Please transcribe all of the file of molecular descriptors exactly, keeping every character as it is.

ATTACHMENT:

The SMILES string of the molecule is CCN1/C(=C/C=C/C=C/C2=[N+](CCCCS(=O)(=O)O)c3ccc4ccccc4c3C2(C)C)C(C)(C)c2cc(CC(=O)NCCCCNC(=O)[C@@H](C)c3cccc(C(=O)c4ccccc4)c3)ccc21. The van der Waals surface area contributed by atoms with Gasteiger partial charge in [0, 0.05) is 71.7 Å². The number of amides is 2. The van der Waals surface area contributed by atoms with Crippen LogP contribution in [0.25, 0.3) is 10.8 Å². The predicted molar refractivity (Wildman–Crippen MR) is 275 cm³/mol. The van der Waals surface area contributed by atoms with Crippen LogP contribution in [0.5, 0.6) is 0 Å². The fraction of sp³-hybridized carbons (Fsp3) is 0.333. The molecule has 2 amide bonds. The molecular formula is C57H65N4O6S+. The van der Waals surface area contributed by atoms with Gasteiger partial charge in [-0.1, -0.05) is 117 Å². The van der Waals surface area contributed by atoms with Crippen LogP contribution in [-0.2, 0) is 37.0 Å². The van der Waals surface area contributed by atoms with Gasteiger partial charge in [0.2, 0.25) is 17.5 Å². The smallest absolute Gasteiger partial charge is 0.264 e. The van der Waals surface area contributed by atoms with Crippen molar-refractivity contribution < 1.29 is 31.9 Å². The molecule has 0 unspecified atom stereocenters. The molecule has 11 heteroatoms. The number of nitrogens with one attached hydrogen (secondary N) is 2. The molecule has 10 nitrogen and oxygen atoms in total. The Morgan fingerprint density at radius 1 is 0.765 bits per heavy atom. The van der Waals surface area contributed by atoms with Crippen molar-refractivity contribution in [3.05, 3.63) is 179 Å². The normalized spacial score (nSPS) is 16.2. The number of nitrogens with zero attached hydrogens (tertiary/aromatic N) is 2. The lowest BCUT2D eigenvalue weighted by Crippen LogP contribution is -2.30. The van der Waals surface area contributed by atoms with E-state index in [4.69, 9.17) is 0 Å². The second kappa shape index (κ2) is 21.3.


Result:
The SMILES string of the molecule is CCN1/C(=C/C=C/C=C/C2=[N+](CCCCS(=O)(=O)O)c3ccc4ccccc4c3C2(C)C)C(C)(C)c2cc(CC(=O)NCCCCNC(=O)[C@@H](C)c3cccc(C(=O)c4ccccc4)c3)ccc21. The van der Waals surface area contributed by atoms with Gasteiger partial charge in [0, 0.05) is 71.7 Å². The number of amides is 2. The van der Waals surface area contributed by atoms with Crippen LogP contribution in [0.25, 0.3) is 10.8 Å². The predicted molar refractivity (Wildman–Crippen MR) is 275 cm³/mol. The van der Waals surface area contributed by atoms with Crippen LogP contribution in [0.5, 0.6) is 0 Å². The fraction of sp³-hybridized carbons (Fsp3) is 0.333. The molecule has 2 amide bonds. The molecular formula is C57H65N4O6S+. The van der Waals surface area contributed by atoms with Gasteiger partial charge in [-0.1, -0.05) is 117 Å². The van der Waals surface area contributed by atoms with Crippen LogP contribution in [-0.2, 0) is 37.0 Å². The van der Waals surface area contributed by atoms with Gasteiger partial charge in [0.2, 0.25) is 17.5 Å². The smallest absolute Gasteiger partial charge is 0.264 e. The van der Waals surface area contributed by atoms with Crippen molar-refractivity contribution < 1.29 is 31.9 Å². The molecule has 0 unspecified atom stereocenters. The molecule has 11 heteroatoms. The number of nitrogens with one attached hydrogen (secondary N) is 2. The molecule has 10 nitrogen and oxygen atoms in total. The Morgan fingerprint density at radius 1 is 0.765 bits per heavy atom. The van der Waals surface area contributed by atoms with Crippen molar-refractivity contribution in [3.05, 3.63) is 179 Å². The normalized spacial score (nSPS) is 16.2. The number of nitrogens with zero attached hydrogens (tertiary/aromatic N) is 2. The lowest BCUT2D eigenvalue weighted by Crippen LogP contribution is -2.30. The van der Waals surface area contributed by atoms with E-state index in [4.69, 9.17) is 0 Å². The second kappa shape index (κ2) is 21.3.